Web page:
At their heart, most of Pixar's films are about connecting: a father with his son in "Finding Nemo,""Finding Nemo," a hero with his family in "The Incredibles,""The Incredibles," a little robot with the whole universe in "Wall-E.""WALL-E."
Pixar's newest film, "Up," came from a desire to do the exact opposite, director Pete Docter said.
"Basically, I'm not a guy that loves being around people all day. There's times where I just need to get away. This film is born of that feeling," Docter told MTV News. "Sometimes, you just need to get away from everything."
For 78-year-old Carl Fredricksen (voiced by Ed AsnerEd Asner), the geriatric hero of "Up," that desire is manifested quite literally in an early scene, when he hooks hundreds of helium balloons to his house and soaring off through the skies to find a little peace and quiet among the clouds.
It's a last-ditch effort for an aging man to make good on a promise he once made to his dead wife, who always wanted to see the mountains of South America but never could.
And if you buy that sequence, you'll buy the whole film, Docter said, including scenes when Carl battles terrifying villains and creatures alongside a 9-year-old Boy Scout named Russell (who has stowed away for the ride in order to earn his "Help the Elderly" badge) when he finally touches down.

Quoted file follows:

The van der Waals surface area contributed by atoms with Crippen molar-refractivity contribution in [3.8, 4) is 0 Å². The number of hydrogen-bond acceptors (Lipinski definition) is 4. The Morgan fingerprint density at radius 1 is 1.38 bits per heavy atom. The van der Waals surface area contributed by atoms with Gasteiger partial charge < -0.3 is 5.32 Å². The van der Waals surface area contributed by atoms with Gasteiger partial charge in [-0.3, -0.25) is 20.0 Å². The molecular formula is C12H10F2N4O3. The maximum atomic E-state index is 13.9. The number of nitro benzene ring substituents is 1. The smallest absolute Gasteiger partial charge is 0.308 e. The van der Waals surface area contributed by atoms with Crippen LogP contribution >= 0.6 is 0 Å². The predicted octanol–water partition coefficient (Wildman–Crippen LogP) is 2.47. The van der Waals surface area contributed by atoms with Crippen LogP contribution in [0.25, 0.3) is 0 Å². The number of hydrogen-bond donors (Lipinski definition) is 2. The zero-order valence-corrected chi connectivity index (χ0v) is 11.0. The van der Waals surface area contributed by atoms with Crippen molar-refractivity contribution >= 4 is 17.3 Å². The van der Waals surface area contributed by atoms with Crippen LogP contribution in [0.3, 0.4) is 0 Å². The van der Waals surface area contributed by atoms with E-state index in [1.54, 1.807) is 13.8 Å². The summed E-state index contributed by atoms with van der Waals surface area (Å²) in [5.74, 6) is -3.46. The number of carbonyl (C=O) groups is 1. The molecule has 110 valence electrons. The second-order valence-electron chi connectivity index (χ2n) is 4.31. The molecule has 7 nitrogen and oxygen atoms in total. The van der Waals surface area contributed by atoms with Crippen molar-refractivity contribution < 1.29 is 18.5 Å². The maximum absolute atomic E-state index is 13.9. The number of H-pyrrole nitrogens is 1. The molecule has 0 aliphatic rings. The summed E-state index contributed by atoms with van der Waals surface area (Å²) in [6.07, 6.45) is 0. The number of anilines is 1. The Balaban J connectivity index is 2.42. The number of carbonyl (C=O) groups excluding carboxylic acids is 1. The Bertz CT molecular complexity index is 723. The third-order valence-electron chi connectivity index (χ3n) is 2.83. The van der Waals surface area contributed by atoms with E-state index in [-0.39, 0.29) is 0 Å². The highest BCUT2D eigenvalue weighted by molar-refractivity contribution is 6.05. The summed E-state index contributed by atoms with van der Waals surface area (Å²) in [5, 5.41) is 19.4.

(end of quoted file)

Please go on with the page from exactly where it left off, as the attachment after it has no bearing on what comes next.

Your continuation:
"Carl used to be a balloon salesman, and so when the outside world is going to take his house, he ties all his surplus balloons, fills them with helium, and floats his entire house up into the sky off to South America — that's the image of the film," Docter said. "It kind of defies description, because it's moving, it's emotional, it's active, but it's weirdly poetic and doesn't make a lot of logical sense. And yet it's really the cornerstone of the film."
To Docter, that means finding a connection to a loved one when that loved one isn't even around and finding a connection to the universe when the universe has said you're past your usefulness.
"We've described it as a 'coming of old age' story," he said. "It's really like an unfinished love story, is kind of the way we're talking about it. This wonderful romance this guy had with his wife and she passes away and it's the unfinished business of dealing with that. The little kid [also has things he] needs to deal with ... and so the two of them end up really needing each other and helping to finish each other's business."
Like all Pixar's films from now on, "Up" will be presented in 3-D. But unlike DreamWorks Animation, which is shooting its upcoming "Monsters vs. Aliens""Monsters vs. Aliens" using the process, "Up" is being made like any other film and being converted, Docter said.
"There's a whole other separate team that's following along that's doing the stereo version. We're going to educate each other on what's the best way to do the 3-D thing," he revealed. "So far, the difference is this. [He puts his hand over his eye.] If you close one eye, you're going to see what you'd see in another film."
"Up" is scheduled for a May 2009 release.
Check out everything we've got on "Up."
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